In late September I published an article on Forbes that got me a gig on ‘The Real.’
Well, sort of….
On the October 13 show, Loni Love opened a discussion on ageism by quoting from my article. Then an excellent discussion ensued on ageism and how it adds a layer of potential bias across other dimensions of diversity.
Well, it would have been even MORE exciting if ‘The Real’ gave me credit as the author. Instead they said the article appeared on Forbes.com. Trust me, Mr. Forbes did not write it!
I’m reminded of an article by Dr. Janice Gassam Asare in her newsletter ‘The Pink Elephant’ talking about the erasure of Black women’s contributions. (See how easy that attribution was?) Dr. Asare writes, “A disturbing trend that does not get enough attention is the continued practice of taking work, ideas, and creative genius from Black women without properly crediting or citing them as the source. This is not a new practice, but with the advent of the internet, these pernicious acts are even easier to spot. Any aspiring anti-racist must understand the insidious ways that this pattern is able to continue and recognize how to intervene when it does occur.”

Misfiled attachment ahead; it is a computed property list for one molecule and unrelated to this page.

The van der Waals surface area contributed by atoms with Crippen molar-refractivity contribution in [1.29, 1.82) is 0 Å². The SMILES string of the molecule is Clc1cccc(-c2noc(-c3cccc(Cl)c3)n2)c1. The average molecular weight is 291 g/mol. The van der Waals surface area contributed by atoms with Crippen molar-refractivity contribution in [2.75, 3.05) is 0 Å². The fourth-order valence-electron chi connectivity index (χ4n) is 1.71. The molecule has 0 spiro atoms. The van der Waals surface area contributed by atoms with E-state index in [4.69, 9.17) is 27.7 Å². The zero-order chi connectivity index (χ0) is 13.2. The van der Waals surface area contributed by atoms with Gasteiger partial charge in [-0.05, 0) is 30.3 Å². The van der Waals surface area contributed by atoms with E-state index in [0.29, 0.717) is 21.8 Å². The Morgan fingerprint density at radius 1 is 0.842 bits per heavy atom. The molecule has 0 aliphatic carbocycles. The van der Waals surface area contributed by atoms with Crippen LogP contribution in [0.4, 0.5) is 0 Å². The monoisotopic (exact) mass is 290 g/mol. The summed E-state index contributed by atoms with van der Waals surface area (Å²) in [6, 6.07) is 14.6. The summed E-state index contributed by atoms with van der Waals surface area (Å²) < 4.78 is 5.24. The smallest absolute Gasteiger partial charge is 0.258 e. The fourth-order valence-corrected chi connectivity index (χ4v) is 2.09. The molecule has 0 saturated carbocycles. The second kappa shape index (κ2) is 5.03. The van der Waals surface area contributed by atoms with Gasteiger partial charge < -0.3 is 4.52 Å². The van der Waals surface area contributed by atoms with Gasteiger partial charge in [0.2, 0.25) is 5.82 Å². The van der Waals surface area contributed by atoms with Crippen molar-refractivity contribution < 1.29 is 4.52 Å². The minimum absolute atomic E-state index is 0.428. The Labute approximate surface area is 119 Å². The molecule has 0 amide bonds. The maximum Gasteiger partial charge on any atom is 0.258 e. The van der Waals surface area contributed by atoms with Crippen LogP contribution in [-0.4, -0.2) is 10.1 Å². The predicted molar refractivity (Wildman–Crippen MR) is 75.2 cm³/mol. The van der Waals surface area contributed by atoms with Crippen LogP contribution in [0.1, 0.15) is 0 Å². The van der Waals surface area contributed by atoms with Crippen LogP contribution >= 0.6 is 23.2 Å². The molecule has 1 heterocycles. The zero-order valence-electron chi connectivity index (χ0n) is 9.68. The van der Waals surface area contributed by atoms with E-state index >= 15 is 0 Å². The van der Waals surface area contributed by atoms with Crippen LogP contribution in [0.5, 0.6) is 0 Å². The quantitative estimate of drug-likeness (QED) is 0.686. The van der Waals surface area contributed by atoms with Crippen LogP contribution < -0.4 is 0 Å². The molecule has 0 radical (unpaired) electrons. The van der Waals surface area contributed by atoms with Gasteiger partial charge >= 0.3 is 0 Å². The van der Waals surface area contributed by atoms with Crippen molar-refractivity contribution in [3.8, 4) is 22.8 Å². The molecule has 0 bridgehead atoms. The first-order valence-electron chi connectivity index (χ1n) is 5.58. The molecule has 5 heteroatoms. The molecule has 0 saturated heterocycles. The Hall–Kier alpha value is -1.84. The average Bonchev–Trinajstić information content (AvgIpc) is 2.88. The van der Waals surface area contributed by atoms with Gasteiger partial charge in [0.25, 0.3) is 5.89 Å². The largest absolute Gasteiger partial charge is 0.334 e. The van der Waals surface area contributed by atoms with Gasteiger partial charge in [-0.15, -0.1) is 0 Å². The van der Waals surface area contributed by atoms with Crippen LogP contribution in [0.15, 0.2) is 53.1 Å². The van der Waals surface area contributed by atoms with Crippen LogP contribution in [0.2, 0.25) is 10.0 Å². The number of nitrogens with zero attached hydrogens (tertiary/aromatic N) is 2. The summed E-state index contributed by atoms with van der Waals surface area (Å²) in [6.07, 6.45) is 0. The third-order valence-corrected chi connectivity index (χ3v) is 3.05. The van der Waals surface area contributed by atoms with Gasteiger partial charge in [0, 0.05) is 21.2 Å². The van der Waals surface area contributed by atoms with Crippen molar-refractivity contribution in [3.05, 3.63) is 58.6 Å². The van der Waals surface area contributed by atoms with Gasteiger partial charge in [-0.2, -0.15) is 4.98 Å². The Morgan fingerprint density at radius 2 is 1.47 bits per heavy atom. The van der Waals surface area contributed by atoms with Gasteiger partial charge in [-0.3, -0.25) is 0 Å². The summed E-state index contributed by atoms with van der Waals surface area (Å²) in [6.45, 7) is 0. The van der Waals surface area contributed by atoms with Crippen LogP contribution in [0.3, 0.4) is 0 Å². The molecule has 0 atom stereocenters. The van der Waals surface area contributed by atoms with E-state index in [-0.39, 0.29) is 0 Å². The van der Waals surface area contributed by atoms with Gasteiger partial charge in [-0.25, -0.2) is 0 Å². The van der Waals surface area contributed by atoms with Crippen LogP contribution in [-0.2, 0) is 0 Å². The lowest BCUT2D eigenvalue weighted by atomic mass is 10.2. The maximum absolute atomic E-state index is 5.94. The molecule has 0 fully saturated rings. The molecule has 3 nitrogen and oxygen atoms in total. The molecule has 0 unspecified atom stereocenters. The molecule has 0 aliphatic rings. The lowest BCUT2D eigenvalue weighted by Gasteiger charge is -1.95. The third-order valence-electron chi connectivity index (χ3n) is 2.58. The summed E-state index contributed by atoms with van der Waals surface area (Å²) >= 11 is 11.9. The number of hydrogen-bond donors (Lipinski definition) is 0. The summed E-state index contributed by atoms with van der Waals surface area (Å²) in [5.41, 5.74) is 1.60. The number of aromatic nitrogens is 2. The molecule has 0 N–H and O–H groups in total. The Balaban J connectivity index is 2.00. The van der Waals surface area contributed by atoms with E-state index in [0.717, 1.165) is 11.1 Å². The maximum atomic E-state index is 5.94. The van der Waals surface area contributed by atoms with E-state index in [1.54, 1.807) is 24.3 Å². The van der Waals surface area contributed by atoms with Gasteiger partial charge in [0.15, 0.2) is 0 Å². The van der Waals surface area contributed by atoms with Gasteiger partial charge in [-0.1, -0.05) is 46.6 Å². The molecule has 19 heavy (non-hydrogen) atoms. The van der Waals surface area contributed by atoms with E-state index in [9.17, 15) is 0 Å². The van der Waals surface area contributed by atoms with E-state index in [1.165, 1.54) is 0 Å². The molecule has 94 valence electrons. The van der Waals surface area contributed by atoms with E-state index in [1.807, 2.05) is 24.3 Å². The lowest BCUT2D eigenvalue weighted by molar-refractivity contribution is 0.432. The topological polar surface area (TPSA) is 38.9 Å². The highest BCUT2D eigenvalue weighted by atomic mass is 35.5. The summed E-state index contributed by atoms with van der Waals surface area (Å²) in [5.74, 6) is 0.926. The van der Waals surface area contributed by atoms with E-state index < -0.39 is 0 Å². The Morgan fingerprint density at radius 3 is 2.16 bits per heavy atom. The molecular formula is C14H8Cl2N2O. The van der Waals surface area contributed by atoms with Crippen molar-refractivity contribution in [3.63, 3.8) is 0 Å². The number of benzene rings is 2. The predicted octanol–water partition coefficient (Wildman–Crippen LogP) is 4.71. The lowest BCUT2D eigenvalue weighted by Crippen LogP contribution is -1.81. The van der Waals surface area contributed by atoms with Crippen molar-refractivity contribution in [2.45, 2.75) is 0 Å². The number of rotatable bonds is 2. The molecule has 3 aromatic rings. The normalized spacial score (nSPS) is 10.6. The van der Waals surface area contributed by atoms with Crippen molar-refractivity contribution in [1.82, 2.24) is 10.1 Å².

Lack of attribution happens all the time and it’s wrong. And for women, people of color, or anyone who has to work extra hard to be seen, it is disappointing to say the least.
What’s Up With That?
This isn’t the first time my work has been delivered, word-for-word, without attribution. I had a friend in the ageism space forward a podcast to me where my work was read verbatim, without attribution. And get this: in both cases, the offenders are women.
What’s up with that?
Be that as it may, I must stay focused on the endgame. And my goal has always been educating others about workplace age bias and creating change.
So, watch the clip and enjoy that chat. Just remember who wrote those inspiring opening words!